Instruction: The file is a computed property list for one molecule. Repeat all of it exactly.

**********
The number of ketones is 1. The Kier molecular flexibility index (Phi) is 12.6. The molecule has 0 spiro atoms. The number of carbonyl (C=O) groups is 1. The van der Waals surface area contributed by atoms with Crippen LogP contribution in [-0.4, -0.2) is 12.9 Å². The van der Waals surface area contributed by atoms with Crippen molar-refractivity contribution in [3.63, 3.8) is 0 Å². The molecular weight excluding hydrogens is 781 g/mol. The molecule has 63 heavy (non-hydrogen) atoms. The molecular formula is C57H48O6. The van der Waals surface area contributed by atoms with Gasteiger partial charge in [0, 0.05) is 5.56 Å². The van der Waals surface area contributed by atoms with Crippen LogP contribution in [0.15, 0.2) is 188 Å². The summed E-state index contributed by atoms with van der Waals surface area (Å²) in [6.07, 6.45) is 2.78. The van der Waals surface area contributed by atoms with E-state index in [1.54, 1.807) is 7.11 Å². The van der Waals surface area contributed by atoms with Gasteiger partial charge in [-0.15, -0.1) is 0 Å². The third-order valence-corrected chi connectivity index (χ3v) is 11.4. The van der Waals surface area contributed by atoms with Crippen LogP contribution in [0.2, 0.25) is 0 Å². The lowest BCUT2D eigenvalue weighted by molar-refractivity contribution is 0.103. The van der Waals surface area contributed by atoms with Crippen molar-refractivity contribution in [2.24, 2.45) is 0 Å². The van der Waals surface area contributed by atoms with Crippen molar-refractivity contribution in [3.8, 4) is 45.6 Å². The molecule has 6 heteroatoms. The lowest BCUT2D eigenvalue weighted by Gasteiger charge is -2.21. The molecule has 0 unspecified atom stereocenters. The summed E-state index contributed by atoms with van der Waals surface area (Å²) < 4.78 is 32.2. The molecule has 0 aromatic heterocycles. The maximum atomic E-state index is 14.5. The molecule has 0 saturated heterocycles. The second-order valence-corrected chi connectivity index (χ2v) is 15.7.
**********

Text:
The number of ketones is 1. The Kier molecular flexibility index (Phi) is 12.6. The molecule has 0 spiro atoms. The number of carbonyl (C=O) groups is 1. The van der Waals surface area contributed by atoms with Crippen LogP contribution in [-0.4, -0.2) is 12.9 Å². The van der Waals surface area contributed by atoms with Crippen molar-refractivity contribution in [3.63, 3.8) is 0 Å². The molecular weight excluding hydrogens is 781 g/mol. The molecule has 63 heavy (non-hydrogen) atoms. The molecular formula is C57H48O6. The van der Waals surface area contributed by atoms with Gasteiger partial charge in [0, 0.05) is 5.56 Å². The van der Waals surface area contributed by atoms with Crippen LogP contribution in [0.15, 0.2) is 188 Å². The summed E-state index contributed by atoms with van der Waals surface area (Å²) in [6.07, 6.45) is 2.78. The van der Waals surface area contributed by atoms with E-state index in [1.54, 1.807) is 7.11 Å². The van der Waals surface area contributed by atoms with Gasteiger partial charge in [-0.15, -0.1) is 0 Å². The third-order valence-corrected chi connectivity index (χ3v) is 11.4. The van der Waals surface area contributed by atoms with Crippen LogP contribution in [0.2, 0.25) is 0 Å². The lowest BCUT2D eigenvalue weighted by molar-refractivity contribution is 0.103. The van der Waals surface area contributed by atoms with Crippen molar-refractivity contribution in [2.24, 2.45) is 0 Å². The van der Waals surface area contributed by atoms with Crippen molar-refractivity contribution in [3.8, 4) is 45.6 Å². The molecule has 6 heteroatoms. The lowest BCUT2D eigenvalue weighted by Gasteiger charge is -2.21. The molecule has 0 unspecified atom stereocenters. The summed E-state index contributed by atoms with van der Waals surface area (Å²) < 4.78 is 32.2. The molecule has 0 aromatic heterocycles. The maximum atomic E-state index is 14.5. The molecule has 0 saturated heterocycles. The second-order valence-corrected chi connectivity index (χ2v) is 15.7.